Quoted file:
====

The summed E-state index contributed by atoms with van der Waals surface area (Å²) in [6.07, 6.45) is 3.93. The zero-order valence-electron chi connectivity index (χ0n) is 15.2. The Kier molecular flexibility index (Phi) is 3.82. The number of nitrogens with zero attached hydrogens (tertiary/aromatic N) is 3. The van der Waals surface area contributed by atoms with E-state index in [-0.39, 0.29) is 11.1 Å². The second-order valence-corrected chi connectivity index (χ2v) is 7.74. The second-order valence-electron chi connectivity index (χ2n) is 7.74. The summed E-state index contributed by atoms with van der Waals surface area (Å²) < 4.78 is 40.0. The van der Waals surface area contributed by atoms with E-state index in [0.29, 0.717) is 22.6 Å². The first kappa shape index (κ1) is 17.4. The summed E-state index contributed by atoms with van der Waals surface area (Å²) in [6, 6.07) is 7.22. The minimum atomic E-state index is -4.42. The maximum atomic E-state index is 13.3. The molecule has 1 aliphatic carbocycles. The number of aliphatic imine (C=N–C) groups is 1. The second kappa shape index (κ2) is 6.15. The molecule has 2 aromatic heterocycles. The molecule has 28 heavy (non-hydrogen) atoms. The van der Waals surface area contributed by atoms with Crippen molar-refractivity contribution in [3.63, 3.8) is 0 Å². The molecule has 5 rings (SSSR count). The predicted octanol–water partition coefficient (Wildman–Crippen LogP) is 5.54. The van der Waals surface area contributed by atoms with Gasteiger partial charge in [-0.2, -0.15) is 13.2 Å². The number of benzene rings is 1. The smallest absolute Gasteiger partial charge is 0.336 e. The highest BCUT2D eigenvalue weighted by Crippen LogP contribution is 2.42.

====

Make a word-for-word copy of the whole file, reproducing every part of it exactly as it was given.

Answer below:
The summed E-state index contributed by atoms with van der Waals surface area (Å²) in [6.07, 6.45) is 3.93. The zero-order valence-electron chi connectivity index (χ0n) is 15.2. The Kier molecular flexibility index (Phi) is 3.82. The number of nitrogens with zero attached hydrogens (tertiary/aromatic N) is 3. The van der Waals surface area contributed by atoms with E-state index in [-0.39, 0.29) is 11.1 Å². The second-order valence-corrected chi connectivity index (χ2v) is 7.74. The second-order valence-electron chi connectivity index (χ2n) is 7.74. The summed E-state index contributed by atoms with van der Waals surface area (Å²) < 4.78 is 40.0. The van der Waals surface area contributed by atoms with E-state index in [0.29, 0.717) is 22.6 Å². The first kappa shape index (κ1) is 17.4. The summed E-state index contributed by atoms with van der Waals surface area (Å²) in [6, 6.07) is 7.22. The minimum atomic E-state index is -4.42. The maximum atomic E-state index is 13.3. The molecule has 1 aliphatic carbocycles. The number of aliphatic imine (C=N–C) groups is 1. The second kappa shape index (κ2) is 6.15. The molecule has 2 aromatic heterocycles. The molecule has 28 heavy (non-hydrogen) atoms. The van der Waals surface area contributed by atoms with Crippen molar-refractivity contribution in [3.63, 3.8) is 0 Å². The molecule has 5 rings (SSSR count). The predicted octanol–water partition coefficient (Wildman–Crippen LogP) is 5.54. The van der Waals surface area contributed by atoms with Gasteiger partial charge in [-0.2, -0.15) is 13.2 Å². The number of benzene rings is 1. The smallest absolute Gasteiger partial charge is 0.336 e. The highest BCUT2D eigenvalue weighted by Crippen LogP contribution is 2.42.